RBA Lowe

The Australian Financial Review today reports on two near-death scares that RBA Governor Philip Lowe had in the four months between the time he was announced as the leader of the central bank and when he assumed the top role.

In what was nearly the most-brutal twist of fate, just 12 hours after treasurer Scott Morrison called to congratulate him for the top job, he was fighting for his life in an Ottawa hospital.

Lowe had spoken at a 2016 conference on financial stability and was sitting in the front row of the audience when he collapsed. Regaining consciousness, he was disoriented and not speaking clearly.

Doctors soon discovered his carotid artery -- which supplies blood to the head -- had split and his life was in danger from a blood clot. Doctors told his wife to prepare for the possibility of brain damage but after four days in intensive care and an emergency surgery, he was fine.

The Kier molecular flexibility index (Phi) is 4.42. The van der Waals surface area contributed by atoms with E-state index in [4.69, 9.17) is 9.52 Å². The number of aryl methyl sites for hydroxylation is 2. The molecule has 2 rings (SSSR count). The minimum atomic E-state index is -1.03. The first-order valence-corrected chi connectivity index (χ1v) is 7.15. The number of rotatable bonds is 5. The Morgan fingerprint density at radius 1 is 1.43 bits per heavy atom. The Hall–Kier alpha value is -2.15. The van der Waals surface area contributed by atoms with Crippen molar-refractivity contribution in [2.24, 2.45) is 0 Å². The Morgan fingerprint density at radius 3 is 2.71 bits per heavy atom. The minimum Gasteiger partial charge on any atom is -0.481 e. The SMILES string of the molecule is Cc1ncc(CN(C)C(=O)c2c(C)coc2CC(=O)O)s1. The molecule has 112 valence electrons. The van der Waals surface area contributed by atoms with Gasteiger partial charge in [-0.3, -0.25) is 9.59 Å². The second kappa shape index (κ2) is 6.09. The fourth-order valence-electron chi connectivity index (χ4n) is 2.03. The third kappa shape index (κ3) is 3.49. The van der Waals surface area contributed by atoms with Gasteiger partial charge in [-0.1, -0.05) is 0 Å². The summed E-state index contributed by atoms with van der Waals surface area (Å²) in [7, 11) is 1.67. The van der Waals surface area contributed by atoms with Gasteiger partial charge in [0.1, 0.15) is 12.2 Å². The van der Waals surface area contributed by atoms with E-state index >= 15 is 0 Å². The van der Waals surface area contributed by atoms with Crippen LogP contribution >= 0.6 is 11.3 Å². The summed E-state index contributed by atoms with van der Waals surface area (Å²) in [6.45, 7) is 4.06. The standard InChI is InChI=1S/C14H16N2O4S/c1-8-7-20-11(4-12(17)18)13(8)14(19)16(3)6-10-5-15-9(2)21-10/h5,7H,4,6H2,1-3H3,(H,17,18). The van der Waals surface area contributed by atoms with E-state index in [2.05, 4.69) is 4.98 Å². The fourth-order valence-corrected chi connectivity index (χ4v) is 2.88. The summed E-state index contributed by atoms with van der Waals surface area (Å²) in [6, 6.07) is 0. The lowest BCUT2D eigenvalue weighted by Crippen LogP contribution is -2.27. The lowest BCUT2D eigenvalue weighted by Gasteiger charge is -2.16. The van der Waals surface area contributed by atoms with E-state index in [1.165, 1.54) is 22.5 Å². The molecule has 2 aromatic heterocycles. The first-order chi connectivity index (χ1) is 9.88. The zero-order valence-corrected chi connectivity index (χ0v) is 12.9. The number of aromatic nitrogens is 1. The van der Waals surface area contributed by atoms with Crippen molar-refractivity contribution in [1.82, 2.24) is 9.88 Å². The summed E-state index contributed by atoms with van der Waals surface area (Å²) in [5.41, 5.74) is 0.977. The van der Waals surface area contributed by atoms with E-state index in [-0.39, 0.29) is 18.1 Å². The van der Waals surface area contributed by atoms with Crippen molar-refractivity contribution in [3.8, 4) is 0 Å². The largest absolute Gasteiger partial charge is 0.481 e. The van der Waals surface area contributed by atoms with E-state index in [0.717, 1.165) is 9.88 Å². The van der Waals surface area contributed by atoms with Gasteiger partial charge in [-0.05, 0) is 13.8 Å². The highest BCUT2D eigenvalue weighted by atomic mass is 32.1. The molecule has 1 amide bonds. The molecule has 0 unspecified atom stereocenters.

Then three weeks after arriving home he was again rushed to hospital after suffering from internal bleeding in his stomach in part due to the aspirin he was taking after the surgery.

He spent 10 days in hospital afterwards, receiving "countless" blood transfusions.

Contingency discussions were held in the government about selecting a different Governor but by the time September rolled around Lowe was fine and he continues in the top role today.

“I had two near-death experiences,” Dr Lowe says of the events in May and June 2016 in Ottawa and Sydney. “I had world-class healthcare at both St Vincent’s and Ottawa Hospital. If I lived elsewhere in the world, I probably wouldn’t have survived either of those things.